To label wines as organically grown or certified organic, a winery must fulfill all the requirements stated by its home country’s governing body of agriculture, for instance the US Dept. of Agriculture (USDA) or ECOCERT (3 year process) in Europe. This method focuses largely (but not completely) on the farming practices and soil health. Grapes are grown without the use of synthetic chemicals—fertilizers, herbicides, fungicides and pesticides. Biodiversity is encouraged, so the soils are teeming with life like worms and insects, some of which are beneficial. Cover crops are planted to increase the nutrients in the soils. As a result, vines grow stronger and are more resistant to diseases.
Biodynamic farms are, in effect, their own ecosystem. Biodynamic wines follow all of the requirements of organic wines, plus some or all of the teachings of Austrian philosopher and social reformer Rudolf Steiner. These were later refined by agriculturalist Maria Thun. This is a holistic approach to farming first laid out by Steiner in the 1920’s and looks at the whole ecosystem of the farm. In addition to farming without chemical fertilizers and pesticides, biodynamic farming also involves planting, sowing, pruning, harvesting, etc according to the phases of the moon and alignment of the sun and planets, with a fairly strict calendar identifying which days are best for harvesting, pruning and watering, as well as which ones to just let nature take its course.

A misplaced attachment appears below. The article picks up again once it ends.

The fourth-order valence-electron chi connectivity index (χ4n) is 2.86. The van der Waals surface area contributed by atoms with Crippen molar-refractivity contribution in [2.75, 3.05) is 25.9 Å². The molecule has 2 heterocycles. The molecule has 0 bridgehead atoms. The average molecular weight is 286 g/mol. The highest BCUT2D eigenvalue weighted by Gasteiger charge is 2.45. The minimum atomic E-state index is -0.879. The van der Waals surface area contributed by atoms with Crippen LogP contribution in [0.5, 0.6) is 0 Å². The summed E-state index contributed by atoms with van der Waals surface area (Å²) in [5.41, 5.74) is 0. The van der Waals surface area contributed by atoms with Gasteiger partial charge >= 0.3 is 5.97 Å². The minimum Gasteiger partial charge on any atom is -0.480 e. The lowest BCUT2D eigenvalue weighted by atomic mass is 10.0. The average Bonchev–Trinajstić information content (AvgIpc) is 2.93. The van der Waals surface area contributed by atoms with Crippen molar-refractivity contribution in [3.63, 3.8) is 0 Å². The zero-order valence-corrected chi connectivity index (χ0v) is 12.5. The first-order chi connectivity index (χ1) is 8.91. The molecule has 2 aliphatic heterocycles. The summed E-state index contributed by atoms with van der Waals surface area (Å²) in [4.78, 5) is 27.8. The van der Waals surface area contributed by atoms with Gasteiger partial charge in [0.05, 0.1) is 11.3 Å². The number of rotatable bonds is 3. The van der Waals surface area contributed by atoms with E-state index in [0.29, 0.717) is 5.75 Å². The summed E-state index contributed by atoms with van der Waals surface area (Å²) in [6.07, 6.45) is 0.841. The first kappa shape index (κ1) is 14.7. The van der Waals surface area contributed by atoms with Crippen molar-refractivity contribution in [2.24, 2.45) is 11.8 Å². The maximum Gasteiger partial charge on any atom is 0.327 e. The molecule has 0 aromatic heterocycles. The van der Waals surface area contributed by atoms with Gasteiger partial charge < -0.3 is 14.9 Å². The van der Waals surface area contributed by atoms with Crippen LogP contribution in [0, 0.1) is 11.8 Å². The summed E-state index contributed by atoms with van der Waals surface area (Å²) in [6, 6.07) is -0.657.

Use of the term “biodynamic,” like the term “organic” is regulated in labeling. Organizations like Demeter and Biodyvin oversee the certification of biodynamic farms and vineyards. Organic certification is a prerequisite for biodynamic certification.
Hand picking is a guarantee of quality grapes. Unlike machine harvesting, which brutalises the vines to remove the grapes (but also the leaves and everything else on the vines), hand harvesting allows us to select the grapes and eliminate rotten grapes. It is a gentle approach that aims to bring to the cellar the most beautiful grapes possible. Concerning the “natural” wine, things are simple: a natural wine must not contain any other input than sulfur. Behind the term “input” are all the products allowed during the winemaking process: lactic acid, tartaric acid, yeast, or acidity correctors. The requirements for a natural wine are therefore much more important than for an organic wine because the AB specifications are relatively permissive on this issue. Very often, processes such as thermovinification or filtration are used to correct a wine and give it virtues that were not present in the grapes….